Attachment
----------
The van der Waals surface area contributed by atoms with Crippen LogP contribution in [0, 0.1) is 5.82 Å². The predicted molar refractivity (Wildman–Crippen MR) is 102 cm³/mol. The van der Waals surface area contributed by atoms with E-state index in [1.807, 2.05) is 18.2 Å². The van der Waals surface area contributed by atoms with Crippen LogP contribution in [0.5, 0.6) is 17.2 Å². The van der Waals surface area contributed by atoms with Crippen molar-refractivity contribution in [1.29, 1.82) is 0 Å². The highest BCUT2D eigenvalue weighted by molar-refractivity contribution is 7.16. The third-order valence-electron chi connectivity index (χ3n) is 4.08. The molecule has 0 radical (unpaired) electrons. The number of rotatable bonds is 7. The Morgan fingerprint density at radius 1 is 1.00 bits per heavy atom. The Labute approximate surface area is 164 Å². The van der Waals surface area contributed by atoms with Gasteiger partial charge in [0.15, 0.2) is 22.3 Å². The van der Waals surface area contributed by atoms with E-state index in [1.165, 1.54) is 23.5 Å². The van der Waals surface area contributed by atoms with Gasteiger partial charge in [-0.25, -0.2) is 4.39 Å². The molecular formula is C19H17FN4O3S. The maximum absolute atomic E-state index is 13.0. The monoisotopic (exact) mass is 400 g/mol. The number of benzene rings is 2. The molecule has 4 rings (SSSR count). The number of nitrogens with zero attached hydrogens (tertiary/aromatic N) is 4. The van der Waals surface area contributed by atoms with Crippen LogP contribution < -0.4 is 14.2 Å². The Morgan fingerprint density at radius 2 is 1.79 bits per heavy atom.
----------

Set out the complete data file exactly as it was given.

The van der Waals surface area contributed by atoms with Crippen LogP contribution in [0, 0.1) is 5.82 Å². The predicted molar refractivity (Wildman–Crippen MR) is 102 cm³/mol. The van der Waals surface area contributed by atoms with E-state index in [1.807, 2.05) is 18.2 Å². The van der Waals surface area contributed by atoms with Crippen LogP contribution in [0.5, 0.6) is 17.2 Å². The van der Waals surface area contributed by atoms with Crippen molar-refractivity contribution in [1.29, 1.82) is 0 Å². The highest BCUT2D eigenvalue weighted by molar-refractivity contribution is 7.16. The third-order valence-electron chi connectivity index (χ3n) is 4.08. The molecule has 0 radical (unpaired) electrons. The number of rotatable bonds is 7. The Morgan fingerprint density at radius 1 is 1.00 bits per heavy atom. The Labute approximate surface area is 164 Å². The van der Waals surface area contributed by atoms with Gasteiger partial charge in [0.15, 0.2) is 22.3 Å². The van der Waals surface area contributed by atoms with E-state index in [1.165, 1.54) is 23.5 Å². The van der Waals surface area contributed by atoms with Gasteiger partial charge in [-0.25, -0.2) is 4.39 Å². The molecular formula is C19H17FN4O3S. The maximum absolute atomic E-state index is 13.0. The monoisotopic (exact) mass is 400 g/mol. The number of benzene rings is 2. The molecule has 4 rings (SSSR count). The number of nitrogens with zero attached hydrogens (tertiary/aromatic N) is 4. The van der Waals surface area contributed by atoms with Crippen LogP contribution < -0.4 is 14.2 Å². The Morgan fingerprint density at radius 2 is 1.79 bits per heavy atom.